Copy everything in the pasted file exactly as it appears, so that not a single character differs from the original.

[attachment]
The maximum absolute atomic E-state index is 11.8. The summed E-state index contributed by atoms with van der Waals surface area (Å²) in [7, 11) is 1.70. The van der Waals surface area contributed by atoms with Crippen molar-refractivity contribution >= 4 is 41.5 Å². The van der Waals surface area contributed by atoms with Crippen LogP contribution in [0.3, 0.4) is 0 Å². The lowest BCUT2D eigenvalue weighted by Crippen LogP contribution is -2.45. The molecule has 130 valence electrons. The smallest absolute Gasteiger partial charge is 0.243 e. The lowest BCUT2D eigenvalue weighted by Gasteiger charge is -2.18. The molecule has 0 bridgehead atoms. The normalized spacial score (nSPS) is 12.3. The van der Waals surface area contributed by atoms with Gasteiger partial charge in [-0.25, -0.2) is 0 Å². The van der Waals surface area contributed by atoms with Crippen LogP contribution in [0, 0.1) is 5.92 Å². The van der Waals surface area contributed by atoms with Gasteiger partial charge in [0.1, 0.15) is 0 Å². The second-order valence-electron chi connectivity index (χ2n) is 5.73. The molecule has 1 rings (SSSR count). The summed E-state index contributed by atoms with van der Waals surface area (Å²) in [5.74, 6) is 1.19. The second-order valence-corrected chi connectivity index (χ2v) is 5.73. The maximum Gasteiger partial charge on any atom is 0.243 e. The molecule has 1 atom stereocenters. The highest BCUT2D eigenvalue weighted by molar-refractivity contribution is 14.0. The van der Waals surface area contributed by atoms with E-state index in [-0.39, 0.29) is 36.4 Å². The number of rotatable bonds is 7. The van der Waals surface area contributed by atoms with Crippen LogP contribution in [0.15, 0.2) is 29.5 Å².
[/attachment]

The maximum absolute atomic E-state index is 11.8. The summed E-state index contributed by atoms with van der Waals surface area (Å²) in [7, 11) is 1.70. The van der Waals surface area contributed by atoms with Crippen molar-refractivity contribution >= 4 is 41.5 Å². The van der Waals surface area contributed by atoms with Crippen LogP contribution in [0.3, 0.4) is 0 Å². The lowest BCUT2D eigenvalue weighted by Crippen LogP contribution is -2.45. The molecule has 130 valence electrons. The smallest absolute Gasteiger partial charge is 0.243 e. The lowest BCUT2D eigenvalue weighted by Gasteiger charge is -2.18. The molecule has 0 bridgehead atoms. The normalized spacial score (nSPS) is 12.3. The van der Waals surface area contributed by atoms with Gasteiger partial charge in [-0.25, -0.2) is 0 Å². The van der Waals surface area contributed by atoms with Crippen LogP contribution in [0, 0.1) is 5.92 Å². The van der Waals surface area contributed by atoms with Gasteiger partial charge in [0.1, 0.15) is 0 Å². The second-order valence-electron chi connectivity index (χ2n) is 5.73. The molecule has 1 rings (SSSR count). The summed E-state index contributed by atoms with van der Waals surface area (Å²) in [5.74, 6) is 1.19. The second-order valence-corrected chi connectivity index (χ2v) is 5.73. The maximum Gasteiger partial charge on any atom is 0.243 e. The molecule has 1 atom stereocenters. The highest BCUT2D eigenvalue weighted by molar-refractivity contribution is 14.0. The van der Waals surface area contributed by atoms with E-state index in [-0.39, 0.29) is 36.4 Å². The number of rotatable bonds is 7. The van der Waals surface area contributed by atoms with Crippen LogP contribution in [0.15, 0.2) is 29.5 Å².